Long ago and far away when professional football was played exclusively on Sunday afternoons, the day after the games media outlets and fans would speculate on what the local team could have done differently to improve the result of the previous day’s game. These “Monday morning quarterbacks” would question the judgement of the professionals that the same “quarterbacks” had praised the previous week. “Monday morning quarterbacks” are always right; hindsight is always easier than foresight.
Alas, the NFL now plays ball several days a week and living in a democracy means that everyone gets to be a “Monday morning quarterback” on any issue. Leaders are “damned if they do, and damned if they don’t”. President Obama has been the target of numerous critics lately who claim that he should have taken different actions in the Middle East (You know, that area of the world that has yielded so many easy solutions over the centuries!), especially in regards to Syria and Iraq(see map) .
In Syria, the most common complaint is that the US should have armed the moderate Syrian opposition early in the rebellion and then Bashar al-Assad would have been toppled from power. President Obama has responded that given the inexperienced nature of the moderate Syrian rebels, the weapons might have ended up in the hands of Islamist extremist rebels as they clashed over the goals of the rebellion. In retrospect, Mr. Obama has a point; after all, in the recent use of air power to thwart the Islamic State in Iraq, the United States finds itself bombing ITS OWN MILITARY HARDWARE which the Islamic State seized from a professional Iraqi army that the United States military trained!
In addition, when it looked like the Syrian rebels might succeed, Hezbollah in Lebanon and the Iranian government were quick to come to the aid of the Alawite Shiite Assad. I am not sure overthrowing Mr. Assad was in the cards unless the US was willing to hazard more direct involvement. Though I do believe Mr. Obama should have backed up his “red line” threat with something, like taking out every Syrian airfield or establishing a “no fly” zone. At least we have eliminated Syria’s chemical weapons stockpile, it seems, and that is something.
As for Iraq, the complaint is that Mr. Obama did not leave US troops in the country and did not try hard enough to negotiate the “status-of-forces” agreement that the US concludes EVERY TIME it stations troops in a foreign county. Status-of-forces agreements or SOFA’s (love that acronym) ensure that our soldiers are not subject to whimsical foreign legal systems if they get into trouble in a foreign country.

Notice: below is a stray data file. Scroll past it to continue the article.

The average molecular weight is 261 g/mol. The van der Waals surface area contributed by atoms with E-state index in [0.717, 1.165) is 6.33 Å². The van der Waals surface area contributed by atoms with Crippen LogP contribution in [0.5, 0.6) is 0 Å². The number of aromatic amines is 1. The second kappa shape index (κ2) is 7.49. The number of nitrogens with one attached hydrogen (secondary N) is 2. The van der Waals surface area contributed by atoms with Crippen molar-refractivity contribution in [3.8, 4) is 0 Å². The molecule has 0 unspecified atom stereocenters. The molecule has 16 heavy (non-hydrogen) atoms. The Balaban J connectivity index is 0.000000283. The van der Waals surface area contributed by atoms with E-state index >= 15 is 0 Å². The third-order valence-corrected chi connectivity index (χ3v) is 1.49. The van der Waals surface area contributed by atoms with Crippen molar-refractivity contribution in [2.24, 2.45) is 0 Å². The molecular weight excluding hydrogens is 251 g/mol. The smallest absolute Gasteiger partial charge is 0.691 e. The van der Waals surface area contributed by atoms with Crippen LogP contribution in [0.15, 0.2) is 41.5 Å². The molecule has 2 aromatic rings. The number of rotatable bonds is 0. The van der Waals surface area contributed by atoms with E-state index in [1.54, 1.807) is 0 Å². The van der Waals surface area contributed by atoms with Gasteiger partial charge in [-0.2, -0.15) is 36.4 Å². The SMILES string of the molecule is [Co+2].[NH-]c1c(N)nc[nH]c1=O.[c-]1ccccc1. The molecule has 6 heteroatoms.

Of course the “Monday morning quarterbacks” neglect to mention that when you “liberate” a country and give it a chance at democracy, if they decide not to want your presence, you don’t get to stay. I have not seen evidence that Nouri al-Maliki, the recently departed Shiite leader of Iraq, was serious about concluding the status-of-forces agreement. Conservatives have recently tried to blame the rise of the Islamic State in Iraq on Mr. Obama and claim that he was never serious about finalizing a SOFA.
Now it is obvious that Mr. Obama campaigned in 2012 on his ending the war in Iraq, and maybe he wanted to be able to use that claim in his campaign. But it is also true that Mr. al-Maliki and the Shiite majority parties in Iraq wanted the US out in 2011. These Iraqi “democratic” politicians had read the Iraqi polls of 2011 that overwhelmingly wanted the US presence and its humiliating overtones gone from their country. I am not sure the conservative “quarterbacks” from the National Review or Weekly Standard recognize that fact.
I did believe that Mr. Obama should have taken advantage of Iraqi’s open, desert terrain to use drones to take out some of the ISIS fighters back in June. After all, we have gone after similar threats in Pakistan, Yemen and Somalia in the past. But I also have to admit that Mr. Obama’s refusal to have the US air force be the “Iraqi air force” put pressure on Iraqi politicians, especially Shiite allies and rivals of Mr. al-Maliki, that led to his departure as prime minister last week. Now Iraq may have a chance to survive as a country, though that still looks like a long shot.
It always feels good for humans to have their countries and governments “attack”! Remember that internationally renowned Robert E. Lee, the Confederacy’s genius general was derided as “Granny Lee” when he decided to dig trenches and play defense. We feel like we have more control when we humans take the action to the enemy. When we “charge”! But remember the sick feeling and even horror after our troops charged into Iraq and got ambushed and blindsided a decade ago.
I have been very frustrated by Mr. Obama’s lack of leadership in domestic policy, and that is another story. But given the desire on the part of much of the American public for their president to focus on domestic matters and avoid foreign adventures, I am not sure we can blame Mr. Obama as much as his conservative critics reflexively do. The situations in the Middle East are extraordinarily complex; maybe the Monday morning quarterbacks should appreciate that constantly throwing “Hail Mary” long bombs might only make situations worse.